Northern Ireland First Minister and DUP leader Peter Robinson has proposed the establishment of negotiations to deal with problems that are threatening the future of power-sharing at Stormont.

Mr Robinson will discuss the proposal with the British Prime Minister, David Cameron, in London tomorrow (Tuesday) and he will also consult with other parties at Stormont and with the Irish government.

Speaking to RTÉ News he said he wanted to see an end to all paramilitaries, including the IRA and this issue would have to be addressed in any new negotiations.

The Ulster Unionist Party will formally withdraw its minister, Danny Kennedy, from participation in the power-sharing executive.

Earlier, Mr Robinson called the decision by the Ulster Unionist Party to leave the Northern Ireland Executive irresponsible and illogical.

Mr Robinson said he intends to stand and fight for democratic principles.

Mr Robinson, who has been on holiday, said the UUP's decision was based on "political expediency" rather than principle and walking away should be a last resort.

UUP leader Mike Nesbitt said: "It is extraordinary that it has taken until the last day of August for Peter Robinson to comment on the latest IRA murder.

"It is equally remarkable that he cannot agree with me that enough is enough and take a principled stand."

In an article in the Belfast Telegraph, Mr Robinson also criticised Sinn Féin saying those who are in government cannot be involved with those who engage in criminal or paramilitary activity.

On Saturday, senior UUP members voted to withdraw from the power-sharing government over claims the Provisional IRA still exists.

Mr Nesbitt said the revelations about the IRA have shattered trust in Sinn Féin and the UUP can no longer work in coalition with it.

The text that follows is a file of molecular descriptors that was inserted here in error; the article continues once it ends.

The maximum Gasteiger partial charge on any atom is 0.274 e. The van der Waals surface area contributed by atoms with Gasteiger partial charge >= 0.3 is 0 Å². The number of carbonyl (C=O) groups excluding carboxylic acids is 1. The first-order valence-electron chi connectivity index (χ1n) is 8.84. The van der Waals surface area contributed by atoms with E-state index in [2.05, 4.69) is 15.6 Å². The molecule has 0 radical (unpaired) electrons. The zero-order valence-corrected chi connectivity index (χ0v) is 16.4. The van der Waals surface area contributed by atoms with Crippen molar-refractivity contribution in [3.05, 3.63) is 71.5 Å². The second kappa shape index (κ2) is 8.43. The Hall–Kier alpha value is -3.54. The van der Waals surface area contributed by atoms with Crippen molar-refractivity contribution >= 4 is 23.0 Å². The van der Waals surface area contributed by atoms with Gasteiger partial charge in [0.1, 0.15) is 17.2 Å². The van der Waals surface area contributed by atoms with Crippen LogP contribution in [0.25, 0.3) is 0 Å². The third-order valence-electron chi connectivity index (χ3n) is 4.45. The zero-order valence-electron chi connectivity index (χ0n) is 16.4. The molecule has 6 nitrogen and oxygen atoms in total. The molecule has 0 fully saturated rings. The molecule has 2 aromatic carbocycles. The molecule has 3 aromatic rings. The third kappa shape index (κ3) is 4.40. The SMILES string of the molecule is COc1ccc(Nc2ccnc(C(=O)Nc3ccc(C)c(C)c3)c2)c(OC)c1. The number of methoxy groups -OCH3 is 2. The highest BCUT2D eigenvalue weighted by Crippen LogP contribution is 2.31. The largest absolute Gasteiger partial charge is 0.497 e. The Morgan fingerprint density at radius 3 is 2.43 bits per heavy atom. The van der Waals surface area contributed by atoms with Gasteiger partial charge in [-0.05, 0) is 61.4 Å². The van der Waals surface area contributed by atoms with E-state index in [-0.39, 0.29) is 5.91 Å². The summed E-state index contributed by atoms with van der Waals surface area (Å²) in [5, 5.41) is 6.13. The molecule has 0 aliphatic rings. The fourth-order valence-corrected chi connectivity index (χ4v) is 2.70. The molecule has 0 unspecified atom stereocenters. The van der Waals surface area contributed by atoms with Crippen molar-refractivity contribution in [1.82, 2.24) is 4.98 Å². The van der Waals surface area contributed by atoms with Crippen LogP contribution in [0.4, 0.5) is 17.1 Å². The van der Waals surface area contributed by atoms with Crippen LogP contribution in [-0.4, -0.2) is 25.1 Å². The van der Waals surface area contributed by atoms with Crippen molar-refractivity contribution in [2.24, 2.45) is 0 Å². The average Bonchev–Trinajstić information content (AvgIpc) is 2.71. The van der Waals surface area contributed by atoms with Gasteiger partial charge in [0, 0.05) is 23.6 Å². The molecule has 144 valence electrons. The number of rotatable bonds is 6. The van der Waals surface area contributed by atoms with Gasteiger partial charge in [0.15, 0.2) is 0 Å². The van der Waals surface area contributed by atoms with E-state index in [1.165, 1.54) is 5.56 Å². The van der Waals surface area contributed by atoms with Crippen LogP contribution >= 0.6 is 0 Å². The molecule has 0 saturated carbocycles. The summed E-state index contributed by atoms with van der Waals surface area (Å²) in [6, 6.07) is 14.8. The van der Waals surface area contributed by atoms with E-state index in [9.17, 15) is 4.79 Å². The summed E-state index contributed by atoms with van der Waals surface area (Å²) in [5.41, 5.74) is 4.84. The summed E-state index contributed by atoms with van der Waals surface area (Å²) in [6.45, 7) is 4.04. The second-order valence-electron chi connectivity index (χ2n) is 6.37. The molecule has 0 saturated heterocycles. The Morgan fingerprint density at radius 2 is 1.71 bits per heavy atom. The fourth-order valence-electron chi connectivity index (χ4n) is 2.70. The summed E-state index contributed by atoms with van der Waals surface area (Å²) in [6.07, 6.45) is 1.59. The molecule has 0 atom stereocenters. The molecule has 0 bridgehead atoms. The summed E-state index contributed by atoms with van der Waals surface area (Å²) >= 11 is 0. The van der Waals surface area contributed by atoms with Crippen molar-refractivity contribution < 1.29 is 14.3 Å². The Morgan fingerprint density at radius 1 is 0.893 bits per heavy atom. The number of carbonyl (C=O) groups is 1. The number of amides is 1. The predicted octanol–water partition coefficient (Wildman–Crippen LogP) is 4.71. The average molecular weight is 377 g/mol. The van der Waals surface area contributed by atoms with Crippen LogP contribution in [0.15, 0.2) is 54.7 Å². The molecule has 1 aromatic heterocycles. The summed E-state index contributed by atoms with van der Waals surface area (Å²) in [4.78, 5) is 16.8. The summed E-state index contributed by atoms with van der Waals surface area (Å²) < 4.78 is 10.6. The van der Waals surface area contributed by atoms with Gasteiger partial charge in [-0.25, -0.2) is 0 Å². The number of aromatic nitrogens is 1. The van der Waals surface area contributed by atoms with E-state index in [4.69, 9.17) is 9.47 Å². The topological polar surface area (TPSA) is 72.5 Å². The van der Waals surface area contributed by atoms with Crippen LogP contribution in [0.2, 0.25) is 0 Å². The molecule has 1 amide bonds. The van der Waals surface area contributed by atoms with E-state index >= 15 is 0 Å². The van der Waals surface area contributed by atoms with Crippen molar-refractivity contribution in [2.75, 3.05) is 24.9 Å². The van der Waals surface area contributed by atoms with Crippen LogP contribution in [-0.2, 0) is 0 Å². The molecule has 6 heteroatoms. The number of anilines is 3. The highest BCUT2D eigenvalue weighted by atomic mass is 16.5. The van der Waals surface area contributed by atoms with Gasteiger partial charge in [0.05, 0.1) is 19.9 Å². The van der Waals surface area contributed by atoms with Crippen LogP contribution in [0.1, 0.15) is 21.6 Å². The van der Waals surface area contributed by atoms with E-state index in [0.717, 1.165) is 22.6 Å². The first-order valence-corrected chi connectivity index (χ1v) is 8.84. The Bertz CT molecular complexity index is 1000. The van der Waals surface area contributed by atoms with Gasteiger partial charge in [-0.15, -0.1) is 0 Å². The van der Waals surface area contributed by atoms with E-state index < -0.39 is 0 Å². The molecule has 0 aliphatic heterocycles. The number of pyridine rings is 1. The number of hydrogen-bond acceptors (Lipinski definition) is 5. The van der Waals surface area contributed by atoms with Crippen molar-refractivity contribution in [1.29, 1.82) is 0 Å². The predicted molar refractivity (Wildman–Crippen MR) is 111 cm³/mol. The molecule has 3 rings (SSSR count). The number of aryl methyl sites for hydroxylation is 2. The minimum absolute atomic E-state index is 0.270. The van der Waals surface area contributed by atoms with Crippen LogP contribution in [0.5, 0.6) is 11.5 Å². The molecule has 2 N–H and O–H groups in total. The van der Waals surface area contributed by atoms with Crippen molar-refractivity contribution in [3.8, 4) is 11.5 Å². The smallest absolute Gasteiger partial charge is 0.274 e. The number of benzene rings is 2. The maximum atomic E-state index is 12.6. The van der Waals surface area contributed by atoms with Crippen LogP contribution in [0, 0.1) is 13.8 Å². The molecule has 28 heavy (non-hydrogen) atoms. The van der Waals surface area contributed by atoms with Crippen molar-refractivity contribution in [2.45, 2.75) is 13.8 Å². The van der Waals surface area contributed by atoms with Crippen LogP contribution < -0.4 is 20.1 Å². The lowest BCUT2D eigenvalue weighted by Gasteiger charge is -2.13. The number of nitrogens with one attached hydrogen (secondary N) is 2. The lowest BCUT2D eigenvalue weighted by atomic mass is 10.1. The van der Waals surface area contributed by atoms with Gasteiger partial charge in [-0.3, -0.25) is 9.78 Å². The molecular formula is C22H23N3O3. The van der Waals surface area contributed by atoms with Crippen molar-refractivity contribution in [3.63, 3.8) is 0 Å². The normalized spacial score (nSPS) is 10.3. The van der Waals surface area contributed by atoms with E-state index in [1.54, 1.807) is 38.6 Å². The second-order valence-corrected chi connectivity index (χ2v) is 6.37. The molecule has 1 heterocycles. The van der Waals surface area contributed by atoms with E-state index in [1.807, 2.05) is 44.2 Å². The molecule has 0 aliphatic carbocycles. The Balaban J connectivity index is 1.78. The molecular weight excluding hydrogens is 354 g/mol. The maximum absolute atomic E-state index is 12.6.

Danny Kennedy, the UUP's one minister in a five-party administration comprising 13 ministers and two junior ministers, will formally resign this week.

The UUP's decision is not enough to collapse the executive but is does throw its future into doubt and brings pressure on the DUP to follow suit.

So far the DUP has insisted Sinn Féin should be the party leaving the executive.

The controversy began after PSNI Chief Constable George Hamilton said the PIRA still exists and some members were involved in the murder earlier this month of Kevin McGuigan, 53, in co-operation with a group styling itself Action Against Drugs.

Mr Hamilton has, however, said the PIRA is not engaged in terrorism and there is no evidence the murder was sanctioned by the IRA leadership.

Yesterday, Minister for Foreign Affairs Charlie Flanagan said its important every effort is made by political leaders to retain the political institutions in Northern Ireland.

Sinn Féin's Mary Lou McDonald accused the leaders of Fianna Fáil and Labour of "playing fast and loose" with the Institutions in Northern Ireland making what she described as one blanket accusation after another with nothing to back it up and with no real view to their consequence.

She said  there has to be a reality check around the expectation that Sinn Féin is to answer for every misdemeanour or criminal act.

Ms McDonald said her party's commitment to policing North and South is "absolute".

She said those who killed Mr McGuigan must be pursued, there is no where to hide.

Ms McDonald said Mr Flanagan need be in no doubt that Sinn Féin will do everything it can to support the peace process.

When asked if CAB should look at the funds of the IRA , she said CAB should look and examine any funds they regard as dubious.